The developers of WordPress work hard to stay out in front of the hackers — patching known holes, and doing everything they can to prevent future vulnerabilities. But the only way for your site to benefit from these efforts is to stay updated.
Which is why this is a non-negotiable if you’re going to run a WordPress website. You have to stay up-to-date — whether you do it yourself, pay a service do it for you, or host someplace like StudioPress Sites that includes an automatic WordPress update option.
Speaking of which … this leads me to theme framework updates too. Often a WordPress update is followed by a theme framework update. Makes sense, right? If the base code gets an update, the theme framework, which is layered on top of that base code, needs to be updated to maintain compatibility and take advantage of any new features.
Plus, theme frameworks also have to worry about security — which means patching holes and preventing future ones. So just as you need to keep WordPress updated, you need to keep your theme framework updated too.
However you do this, just make sure you do it. We believe so much in the importance of these kinds of updates that we built both right into StudioPress SItes — automatic WordPress AND Genesis Framework updates. It doesn’t cost a penny more.
So whether you do it yourself, pay someone else, or go with a host that has it built in — again, just make sure the updates are happening.
It’s essential to keep your site safe from the Internet evildoers who would love nothing more than to cause you and your website harm.
So that’s the #1 reason to keep WordPress and your theme framework updated: security.
Now let’s discuss two more massively important reasons to stay up to date …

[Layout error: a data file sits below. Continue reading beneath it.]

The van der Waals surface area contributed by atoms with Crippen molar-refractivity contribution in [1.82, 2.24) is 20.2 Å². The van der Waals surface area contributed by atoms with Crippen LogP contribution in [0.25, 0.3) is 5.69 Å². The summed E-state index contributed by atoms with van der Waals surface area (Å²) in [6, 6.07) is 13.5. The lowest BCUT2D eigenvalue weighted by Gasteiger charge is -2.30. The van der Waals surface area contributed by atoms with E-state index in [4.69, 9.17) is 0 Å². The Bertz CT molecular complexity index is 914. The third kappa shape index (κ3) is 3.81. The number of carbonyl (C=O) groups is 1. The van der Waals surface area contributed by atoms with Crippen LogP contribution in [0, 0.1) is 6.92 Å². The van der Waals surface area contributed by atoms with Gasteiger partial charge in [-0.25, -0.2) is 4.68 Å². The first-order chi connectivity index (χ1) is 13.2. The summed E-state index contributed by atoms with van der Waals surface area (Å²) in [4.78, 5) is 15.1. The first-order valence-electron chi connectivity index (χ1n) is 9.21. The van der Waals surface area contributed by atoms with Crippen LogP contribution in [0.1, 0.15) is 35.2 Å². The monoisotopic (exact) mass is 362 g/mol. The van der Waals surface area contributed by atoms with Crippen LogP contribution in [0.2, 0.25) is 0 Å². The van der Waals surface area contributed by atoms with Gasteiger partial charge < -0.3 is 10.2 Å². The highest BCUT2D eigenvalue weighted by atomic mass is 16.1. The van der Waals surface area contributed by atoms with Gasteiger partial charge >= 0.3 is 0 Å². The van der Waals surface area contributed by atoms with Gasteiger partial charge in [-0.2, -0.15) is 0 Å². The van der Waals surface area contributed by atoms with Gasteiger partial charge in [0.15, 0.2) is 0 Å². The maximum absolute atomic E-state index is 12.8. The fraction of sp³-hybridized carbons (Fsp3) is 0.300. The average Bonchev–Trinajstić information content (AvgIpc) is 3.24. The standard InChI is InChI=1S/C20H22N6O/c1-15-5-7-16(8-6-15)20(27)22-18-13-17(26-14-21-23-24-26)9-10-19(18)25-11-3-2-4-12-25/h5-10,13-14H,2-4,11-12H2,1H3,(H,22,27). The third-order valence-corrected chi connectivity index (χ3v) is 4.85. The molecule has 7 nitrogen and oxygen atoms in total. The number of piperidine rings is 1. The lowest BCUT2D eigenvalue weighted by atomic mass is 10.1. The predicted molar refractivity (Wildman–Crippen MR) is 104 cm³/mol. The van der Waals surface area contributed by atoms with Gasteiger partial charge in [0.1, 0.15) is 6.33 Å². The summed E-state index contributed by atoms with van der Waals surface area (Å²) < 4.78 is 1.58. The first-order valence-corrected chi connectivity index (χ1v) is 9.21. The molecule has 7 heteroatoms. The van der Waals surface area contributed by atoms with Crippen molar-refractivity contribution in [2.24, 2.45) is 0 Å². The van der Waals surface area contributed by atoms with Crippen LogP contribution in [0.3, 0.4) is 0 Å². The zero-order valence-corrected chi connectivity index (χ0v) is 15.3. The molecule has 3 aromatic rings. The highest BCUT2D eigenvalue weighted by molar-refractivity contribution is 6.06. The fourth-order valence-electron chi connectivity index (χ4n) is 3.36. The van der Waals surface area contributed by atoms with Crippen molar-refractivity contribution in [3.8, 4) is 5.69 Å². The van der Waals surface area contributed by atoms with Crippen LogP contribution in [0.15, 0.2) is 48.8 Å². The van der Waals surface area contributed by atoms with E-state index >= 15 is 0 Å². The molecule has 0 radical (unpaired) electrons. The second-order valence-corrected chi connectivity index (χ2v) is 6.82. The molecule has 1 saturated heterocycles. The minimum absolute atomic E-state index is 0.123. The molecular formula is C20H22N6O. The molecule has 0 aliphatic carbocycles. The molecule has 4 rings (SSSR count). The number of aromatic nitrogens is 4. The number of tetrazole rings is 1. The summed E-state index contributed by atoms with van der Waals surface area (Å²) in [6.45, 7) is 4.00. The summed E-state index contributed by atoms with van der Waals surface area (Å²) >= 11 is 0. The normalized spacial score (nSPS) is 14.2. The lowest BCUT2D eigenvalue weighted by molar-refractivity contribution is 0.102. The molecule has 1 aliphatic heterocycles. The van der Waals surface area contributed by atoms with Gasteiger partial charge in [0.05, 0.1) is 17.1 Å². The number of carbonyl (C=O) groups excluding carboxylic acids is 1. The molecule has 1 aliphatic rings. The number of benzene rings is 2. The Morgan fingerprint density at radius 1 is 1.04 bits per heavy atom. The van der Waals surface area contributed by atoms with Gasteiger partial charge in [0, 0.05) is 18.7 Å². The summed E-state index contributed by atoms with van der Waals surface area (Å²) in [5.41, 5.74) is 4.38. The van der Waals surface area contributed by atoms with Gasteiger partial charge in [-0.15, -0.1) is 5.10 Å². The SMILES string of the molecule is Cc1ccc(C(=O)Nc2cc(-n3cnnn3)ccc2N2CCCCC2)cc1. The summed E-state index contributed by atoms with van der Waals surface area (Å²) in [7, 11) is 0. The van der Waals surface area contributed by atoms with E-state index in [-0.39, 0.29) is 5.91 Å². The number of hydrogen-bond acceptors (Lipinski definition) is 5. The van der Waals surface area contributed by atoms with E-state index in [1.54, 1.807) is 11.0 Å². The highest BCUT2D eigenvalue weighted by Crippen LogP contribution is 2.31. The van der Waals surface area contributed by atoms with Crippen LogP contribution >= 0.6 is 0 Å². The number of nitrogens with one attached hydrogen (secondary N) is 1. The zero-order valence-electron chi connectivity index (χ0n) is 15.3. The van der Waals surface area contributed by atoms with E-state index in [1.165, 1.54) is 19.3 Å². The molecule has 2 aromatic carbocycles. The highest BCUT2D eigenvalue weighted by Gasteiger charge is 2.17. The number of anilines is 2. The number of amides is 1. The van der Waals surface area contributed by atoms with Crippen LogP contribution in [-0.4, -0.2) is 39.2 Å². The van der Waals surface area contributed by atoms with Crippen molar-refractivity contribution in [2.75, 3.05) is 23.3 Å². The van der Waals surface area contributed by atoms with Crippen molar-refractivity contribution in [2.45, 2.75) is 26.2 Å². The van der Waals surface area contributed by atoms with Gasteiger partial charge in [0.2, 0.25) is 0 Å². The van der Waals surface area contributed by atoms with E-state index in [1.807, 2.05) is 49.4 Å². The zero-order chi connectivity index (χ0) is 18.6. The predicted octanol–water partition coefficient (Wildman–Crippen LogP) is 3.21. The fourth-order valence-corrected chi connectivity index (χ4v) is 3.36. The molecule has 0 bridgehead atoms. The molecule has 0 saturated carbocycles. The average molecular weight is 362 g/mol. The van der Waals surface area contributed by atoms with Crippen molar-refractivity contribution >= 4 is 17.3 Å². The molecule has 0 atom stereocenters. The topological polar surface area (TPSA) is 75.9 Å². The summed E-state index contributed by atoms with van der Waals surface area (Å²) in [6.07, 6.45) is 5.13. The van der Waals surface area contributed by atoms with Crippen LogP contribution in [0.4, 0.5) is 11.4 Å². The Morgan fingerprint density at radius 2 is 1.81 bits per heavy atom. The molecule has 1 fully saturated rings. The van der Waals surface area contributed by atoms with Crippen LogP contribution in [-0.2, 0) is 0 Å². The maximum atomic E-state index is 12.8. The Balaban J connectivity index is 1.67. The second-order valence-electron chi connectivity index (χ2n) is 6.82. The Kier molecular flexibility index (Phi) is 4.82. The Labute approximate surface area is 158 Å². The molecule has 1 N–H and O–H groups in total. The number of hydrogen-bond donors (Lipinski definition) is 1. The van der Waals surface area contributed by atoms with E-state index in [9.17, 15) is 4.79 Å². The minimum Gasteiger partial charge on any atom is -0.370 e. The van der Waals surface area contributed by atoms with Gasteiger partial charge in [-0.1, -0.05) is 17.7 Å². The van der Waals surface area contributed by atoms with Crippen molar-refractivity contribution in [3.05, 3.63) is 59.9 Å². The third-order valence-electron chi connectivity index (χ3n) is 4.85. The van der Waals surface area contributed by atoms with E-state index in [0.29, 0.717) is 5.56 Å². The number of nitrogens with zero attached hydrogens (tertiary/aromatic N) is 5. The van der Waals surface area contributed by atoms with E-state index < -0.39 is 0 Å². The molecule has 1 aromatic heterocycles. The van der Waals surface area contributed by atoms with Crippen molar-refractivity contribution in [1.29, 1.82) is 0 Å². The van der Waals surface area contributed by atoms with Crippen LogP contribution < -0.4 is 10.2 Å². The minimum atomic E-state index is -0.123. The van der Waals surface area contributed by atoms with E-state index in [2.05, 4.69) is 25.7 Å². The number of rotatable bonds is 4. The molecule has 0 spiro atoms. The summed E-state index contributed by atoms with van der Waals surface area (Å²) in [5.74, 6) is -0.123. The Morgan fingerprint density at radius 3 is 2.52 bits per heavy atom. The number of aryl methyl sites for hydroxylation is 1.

Reaons #2 is new features and bug fixes.
New versions of WordPress aren’t JUST about keeping bad guys out. They are also about making it easier and more enjoyable for you to use, and about giving your audience a better experience. If you stay on an old version of WordPress, you miss out on these new features.
Plus, sometimes new features roll out and they don’t work as intended. These are bugs. And they can be a real bummer. In that way, bug fixes can essentially be like new features because they allow you to fully embrace and use a feature that wasn’t functioning correctly before.
Let me give you a couple of examples …
On June 8, 2017, WordPress 4.8 rolled out. It included new features like link improvements, three new media widgets covering images, audio, and video, an updated text widget that supports visual editing, and an upgraded news section in your dashboard which brings in nearby and upcoming WordPress events. Useful features.
Then in subsequent months, security and maintenance releases rolled out as well. These didn’t include new features, but did fix bugs and update security measures.
WordPress is in a competitive market. They want as many people as possible building sites on their platform. And to keep up, they have to keep adding new features that keeps WordPress ahead of the curve. There is no reason for you to not take advantage of those new features on your websites.
And the same thing goes for your theme framework as well. Updates often include new features and functionality that you’ll want to build on.
So that’s reason #2 to stay up-to-date: new features and bug fixes, so your site is even more powerful.
And reason #1, remember, was security.
How about reason #3?
It’s speed and performance.
If you want a refresher on the importance of speed and performance, go back and listen to episode 3 of Sites. We discussed why it matters so much.